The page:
application of communications satellite in developing countries: The case of Indonesia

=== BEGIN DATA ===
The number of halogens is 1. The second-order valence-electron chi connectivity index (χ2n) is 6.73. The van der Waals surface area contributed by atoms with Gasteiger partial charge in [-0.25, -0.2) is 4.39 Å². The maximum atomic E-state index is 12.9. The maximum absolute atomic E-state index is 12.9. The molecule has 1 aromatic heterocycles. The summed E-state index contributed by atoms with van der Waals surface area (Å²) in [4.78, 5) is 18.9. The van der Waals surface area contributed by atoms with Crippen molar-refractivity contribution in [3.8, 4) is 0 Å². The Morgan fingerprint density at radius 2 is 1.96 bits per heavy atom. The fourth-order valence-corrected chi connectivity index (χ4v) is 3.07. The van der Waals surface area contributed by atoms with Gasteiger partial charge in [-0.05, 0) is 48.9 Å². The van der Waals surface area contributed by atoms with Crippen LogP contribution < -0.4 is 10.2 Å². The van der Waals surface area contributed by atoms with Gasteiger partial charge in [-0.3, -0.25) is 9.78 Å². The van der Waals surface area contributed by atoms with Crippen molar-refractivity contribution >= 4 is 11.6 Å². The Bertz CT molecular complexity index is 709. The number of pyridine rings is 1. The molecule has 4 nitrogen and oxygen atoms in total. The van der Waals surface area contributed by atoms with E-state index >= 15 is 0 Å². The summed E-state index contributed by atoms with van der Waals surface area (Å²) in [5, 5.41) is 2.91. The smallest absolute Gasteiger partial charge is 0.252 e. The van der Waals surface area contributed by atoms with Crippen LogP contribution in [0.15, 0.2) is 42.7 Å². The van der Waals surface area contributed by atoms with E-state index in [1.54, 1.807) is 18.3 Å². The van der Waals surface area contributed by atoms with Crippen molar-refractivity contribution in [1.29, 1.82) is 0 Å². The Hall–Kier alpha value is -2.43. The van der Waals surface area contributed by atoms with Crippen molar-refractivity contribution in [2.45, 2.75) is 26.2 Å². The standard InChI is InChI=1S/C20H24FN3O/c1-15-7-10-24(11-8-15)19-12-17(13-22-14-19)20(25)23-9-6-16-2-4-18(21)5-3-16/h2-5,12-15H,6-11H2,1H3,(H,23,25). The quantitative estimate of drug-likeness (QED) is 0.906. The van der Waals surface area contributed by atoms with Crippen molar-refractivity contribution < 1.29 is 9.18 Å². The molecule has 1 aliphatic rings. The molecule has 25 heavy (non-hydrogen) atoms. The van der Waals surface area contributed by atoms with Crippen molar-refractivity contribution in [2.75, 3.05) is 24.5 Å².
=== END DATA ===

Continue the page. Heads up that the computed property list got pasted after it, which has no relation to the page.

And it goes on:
Description The general goal of this dissertation is to shed some light on the involvement of developing countries in communications satellite activities. The specific aims are: (1) to investigate predominant factors that have made Indonesia the first developing country to acquire its own domestic communications satellite, PALAPA; (2) to discuss the decision making and implementations processes of both international and domestic communications satellite systems in Indonesia: and (3) to analyze the applications and the implications of this sophisticated technology in Indonesia. To put the analysis in its proper perspective, a review of the historical development, present global status, and the basic technological principles of the communications satellite is provided. And using contextual analysis, the political, economic, technological, and socio-cultural factors that appear to have influenced the implementation and applications of the technology are discussed. The study is founded on the base of a large and varied collection of resources, including reports, newspaper and magazine articles, Indonesian parliamentary hearings, personal interviews, archives materials, governmental and non-governmental documents and data which mostly heretofore had not been used in scholarly research. The study shows that the degree of involvement of developing countries in communications satellite activities is determined by three conditions: the availability and accessibility of the technology, the suitability of the technology with the country's particular needs and conditions, and the existence of supportive external and internal factors and actors. While the external economic factors and actors were found to be dominant in the applications of the communications satellite for international communications in Indonesia, the internal political factors and actors were found to be more determinant in its domestic communications. The research finds that the satellite PALAPA was established and has been used predominantly for national integration, revenue-earning point-to-point telecommunications, national television, and the armed forces network in Indonesia. The challenge now is to increase the utilization of this technology for community development--e.g., education, health, agricultural extension--to benefit the underprivileged segments of the society.
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